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The Great Migration



At this time, the shores of the New World beckoned many English families that felt that the social climate in England was oppressive and lacked opportunity for change. Thousands left England at great expense in ships that were overcrowded and full of disease. A great portion of these settlers never survived the journey and even a greater number arrived sick, starving, and without a penny. The survivors, however, were often greeted with greater opportunity than they could have experienced back home. These English settlers made significant contributions to those colonies that would eventually become the United States and Canada. An examination of early immigration records and passenger ship lists revealed that people bearing the name Altoomb arrived in North America very early: Daniel Aldam aged 27 who settled in Maryland in 1775.

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Altoomb Family Crest Products


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Altoomb Family Crest Products




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See Also


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See Also




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Citations


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Citations



  1. ^ Mills, A.D., Dictionary of English Place-Names. Oxford: Oxford University Press, 1991. Print. (ISBN 0-19-869156-4)
  2. ^ Williams, Dr Ann. And G.H. Martin, Eds., Domesday Book A Complete Translation. London: Penguin, 1992. Print. (ISBN 0-141-00523-8)
  3. ^ Lewis, Samuel, A Topographical Dictionary of England. Institute of Historical Research, 1848, Print.

Other References

  1. Best, Hugh. Debrett's Texas Peerage. New York: Coward-McCann, 1983. Print. (ISBN 069811244X).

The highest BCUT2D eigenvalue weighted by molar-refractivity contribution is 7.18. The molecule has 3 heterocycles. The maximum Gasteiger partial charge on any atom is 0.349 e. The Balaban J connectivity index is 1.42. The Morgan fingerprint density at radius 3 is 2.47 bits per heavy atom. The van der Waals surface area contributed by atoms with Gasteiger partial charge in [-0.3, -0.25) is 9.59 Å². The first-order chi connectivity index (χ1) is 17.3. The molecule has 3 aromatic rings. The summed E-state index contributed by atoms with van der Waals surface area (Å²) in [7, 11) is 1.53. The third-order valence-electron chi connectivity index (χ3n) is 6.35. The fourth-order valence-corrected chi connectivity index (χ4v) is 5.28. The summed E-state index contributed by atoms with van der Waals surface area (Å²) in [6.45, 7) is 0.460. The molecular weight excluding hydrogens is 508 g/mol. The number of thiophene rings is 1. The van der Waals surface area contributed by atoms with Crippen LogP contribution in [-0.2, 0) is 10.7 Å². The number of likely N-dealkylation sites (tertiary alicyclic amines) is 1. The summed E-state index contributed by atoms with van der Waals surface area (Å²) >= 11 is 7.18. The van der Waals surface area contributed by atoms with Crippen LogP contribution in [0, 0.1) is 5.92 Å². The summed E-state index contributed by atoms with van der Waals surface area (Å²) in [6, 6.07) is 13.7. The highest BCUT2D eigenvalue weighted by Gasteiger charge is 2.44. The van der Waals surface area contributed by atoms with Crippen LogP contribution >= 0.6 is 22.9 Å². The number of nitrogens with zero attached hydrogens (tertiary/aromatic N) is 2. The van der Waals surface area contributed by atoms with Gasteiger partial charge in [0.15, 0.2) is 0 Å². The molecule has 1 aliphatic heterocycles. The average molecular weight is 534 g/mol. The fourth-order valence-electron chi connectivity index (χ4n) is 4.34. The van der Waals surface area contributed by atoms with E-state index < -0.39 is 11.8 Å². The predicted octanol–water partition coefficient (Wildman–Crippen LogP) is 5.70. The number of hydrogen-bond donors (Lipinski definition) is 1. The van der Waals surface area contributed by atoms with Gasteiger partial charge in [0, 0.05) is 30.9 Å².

2. Markale, J. Celtic Civilization. London: Gordon & Cremonesi, 1976. Print.
  3. Hanks, Patricia and Flavia Hodges. A Dictionary of Surnames. Oxford: Oxford University Press, 1988. Print. (ISBN 0-19-211592-8).
  4. Hitching, F.K and S. Hitching. References to English Surnames in 1601-1602. Walton On Thames: 1910. Print. (ISBN 0-8063-0181-3).
  5. Ingram, Rev. James. Translator Anglo-Saxon Chronicle 1823. Print.
  6. Elster, Robert J. International Who's Who. London: Europa/Routledge. Print.
  7. Chadwick, Nora Kershaw and J.X.W.P Corcoran. The Celts. London: Penguin, 1790. Print. (ISBN 0140212116).
  8. MacAulay, Thomas Babington. History of England from the Accession of James the Second 4 volumes. New York: Harper and Brothers, 1879. Print.
  9. Browning, Charles H. Americans of Royal Descent. Baltimore: Genealogical Publishing. Print.
  10. Williams, Dr Ann. And G.H. Martin, Eds. Domesday Book A Complete Translation. London: Penguin, 1992. Print. (ISBN 0-141-00523-8).
  11. ...

The Altoomb Family Crest was acquired from the Houseofnames.com archives. The Altoomb Family Crest was drawn according to heraldic standards based on published blazons. We generally include the oldest published family crest once associated with each surname.

This page was last modified on 16 June 2016 at 12:47.